ATSC 1.0 botched OTA making antenna reception difficult and a black magic art. ATSC 3.0 promises to make OTA reception easier:
"The antenna can be tiny.
With a big enough antenna installed high enough on your roof, you can pull TV signals from more than 60 miles away.
The problem is, the average person doesn’t want to install an outdoor antenna and snake cable to all of the television sets in their house. ATSC 3.0 changes that.
While logistics of the antenna aren’t finalized by any means, industry leaders have floated the idea of a small antenna that would plug into the back of a television either through an HDMI or USB port. Wouldn’t that be convenient?
It’s much easier to sell a consumer on a gadget that you plug into a port and automatically receive local channels for free after tuning the TV than convincing them to buy an antenna, find the perfect position for it and hide the cords."
LG has demoed an ATSC 3.0 antenna that has wifi capabilities embedded:
“LAS VEGAS, April 18, 2016 - LG Electronics today demonstrated a unique new wireless network antenna designed to receive and process ATSC 3.0 next-generation television broadcast signals and redistribute them via WiFi throughout the home to connected devices such as smart TVs, tablets, laptop computers and smartphones.”
The only thing I can figure is that they could broadcast similar to cell phones. Lots of low power towers all over the place with IP packet radio (sort of). I’m afraid that those of us out in the boonies will lose out (again).
"To account for this major shift, the ATSC standards body had to rethink the very notion of broadcast reception. At the physical layer of ATSC 1.0, there was only one operating point. In lay terms, back with ATSC 1.0 broadcasts were strictly targeted to rooftop antennas, not to mobile devices (there were no multimedia-capable mobile devices in the early days of ATSC 1.0).
However, in and around the ATSC 2.0 time period, there was the introduction of ATSC Mobile. ATSC Mobile added these operating points so that you could add more levels of robustness to target mobile devices. More robustness, however, means less packets and lower quality. That’s unacceptable with today’s higher resolution devices.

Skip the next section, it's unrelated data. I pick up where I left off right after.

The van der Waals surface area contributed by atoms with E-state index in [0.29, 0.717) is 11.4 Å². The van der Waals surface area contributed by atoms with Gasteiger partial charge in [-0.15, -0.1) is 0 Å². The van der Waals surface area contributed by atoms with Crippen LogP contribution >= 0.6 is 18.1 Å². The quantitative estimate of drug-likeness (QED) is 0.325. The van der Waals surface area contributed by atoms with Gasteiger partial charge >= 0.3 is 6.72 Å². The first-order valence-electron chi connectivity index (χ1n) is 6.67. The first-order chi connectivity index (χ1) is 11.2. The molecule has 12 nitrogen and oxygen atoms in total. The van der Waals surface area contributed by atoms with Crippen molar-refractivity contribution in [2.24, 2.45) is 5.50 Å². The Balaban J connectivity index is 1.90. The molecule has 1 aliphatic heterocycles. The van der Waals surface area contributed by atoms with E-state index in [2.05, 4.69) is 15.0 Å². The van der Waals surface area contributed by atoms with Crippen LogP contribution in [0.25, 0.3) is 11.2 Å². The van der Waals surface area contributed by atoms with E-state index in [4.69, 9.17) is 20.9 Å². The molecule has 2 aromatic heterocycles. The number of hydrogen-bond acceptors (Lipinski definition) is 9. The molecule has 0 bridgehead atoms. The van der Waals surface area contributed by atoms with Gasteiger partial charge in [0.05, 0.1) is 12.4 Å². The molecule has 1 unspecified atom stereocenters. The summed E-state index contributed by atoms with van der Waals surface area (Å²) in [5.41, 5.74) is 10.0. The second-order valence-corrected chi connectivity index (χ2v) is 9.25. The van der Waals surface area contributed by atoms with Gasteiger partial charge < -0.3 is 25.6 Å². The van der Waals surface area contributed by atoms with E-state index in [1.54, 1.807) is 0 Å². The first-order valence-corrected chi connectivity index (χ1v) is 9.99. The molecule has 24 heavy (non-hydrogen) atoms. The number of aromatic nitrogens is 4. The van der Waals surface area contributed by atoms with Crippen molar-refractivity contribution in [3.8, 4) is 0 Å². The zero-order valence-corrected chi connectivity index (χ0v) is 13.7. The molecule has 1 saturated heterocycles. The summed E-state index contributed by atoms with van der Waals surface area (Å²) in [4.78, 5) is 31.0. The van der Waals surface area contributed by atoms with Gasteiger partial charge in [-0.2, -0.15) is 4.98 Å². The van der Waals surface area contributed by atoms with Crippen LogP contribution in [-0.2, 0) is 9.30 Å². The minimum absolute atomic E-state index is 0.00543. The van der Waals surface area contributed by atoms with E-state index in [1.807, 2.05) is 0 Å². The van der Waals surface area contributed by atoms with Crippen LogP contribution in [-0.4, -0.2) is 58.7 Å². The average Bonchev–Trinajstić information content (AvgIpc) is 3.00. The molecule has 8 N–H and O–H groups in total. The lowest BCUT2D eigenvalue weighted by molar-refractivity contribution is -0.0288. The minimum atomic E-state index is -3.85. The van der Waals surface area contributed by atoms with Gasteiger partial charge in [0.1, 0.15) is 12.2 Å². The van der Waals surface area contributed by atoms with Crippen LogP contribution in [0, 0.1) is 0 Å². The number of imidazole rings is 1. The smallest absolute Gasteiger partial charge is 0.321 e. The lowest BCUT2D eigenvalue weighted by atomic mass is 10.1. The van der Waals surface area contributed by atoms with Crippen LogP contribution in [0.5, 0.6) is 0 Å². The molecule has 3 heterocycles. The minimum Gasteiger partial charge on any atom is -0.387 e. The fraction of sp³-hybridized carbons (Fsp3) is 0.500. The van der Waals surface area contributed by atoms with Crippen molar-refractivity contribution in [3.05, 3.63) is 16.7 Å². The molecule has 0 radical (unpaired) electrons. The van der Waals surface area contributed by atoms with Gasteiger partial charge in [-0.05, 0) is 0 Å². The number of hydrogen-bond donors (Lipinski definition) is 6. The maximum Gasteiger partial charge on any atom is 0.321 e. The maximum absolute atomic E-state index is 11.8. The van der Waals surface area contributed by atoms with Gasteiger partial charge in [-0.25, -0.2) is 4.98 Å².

In ATSC 3.0 that’s all changed for the better. Now, there will be a huge range of operating points from the rooftop antenna mobile all the way down to the operating point where the signal is 3db less than noise. In other words, you could potentially watch TV in a tunnel.
There is deliberately such huge range of operating points in the new standard so that the broadcaster can choose what they want to do . The station can broadcast in multiple modes—over the air, mobile, and medium rate for HD tablets—all at the same time. The broadcaster is in control and can choose what they want to target.
To illustrate this point in practice, Rich related a quick story about a demonstration in Cleveland a few weeks ago. They took an old TV transmitter that had been used during the transition to HDTV. That transmitter had been dark for years. They then got an experimental license from the FCC and implemented one of the candidate proposals for the ATSC physical layer and put it on air to use as a proof of concept. The intent was to get real world programming and start transmitting.
They conducted a one day demo and were able to watch full HD programming while driving at 60mph on the highway in Cleveland and while driving around the urban canyons downtown. They then went into a basement and were able to watch a SD TV (while an ATSC 1.0 receiver showed only noise). Any programming anywhere on any device, how cool is that!"
The North American Broadcasters Association has an excellent overview of the ATSC 3.0 transmission spec, mission and purpose (see the document link below):
The Next Generation of Terrestrial Broadcasting
Point E. Hybrid transmission network possibilities should be considered.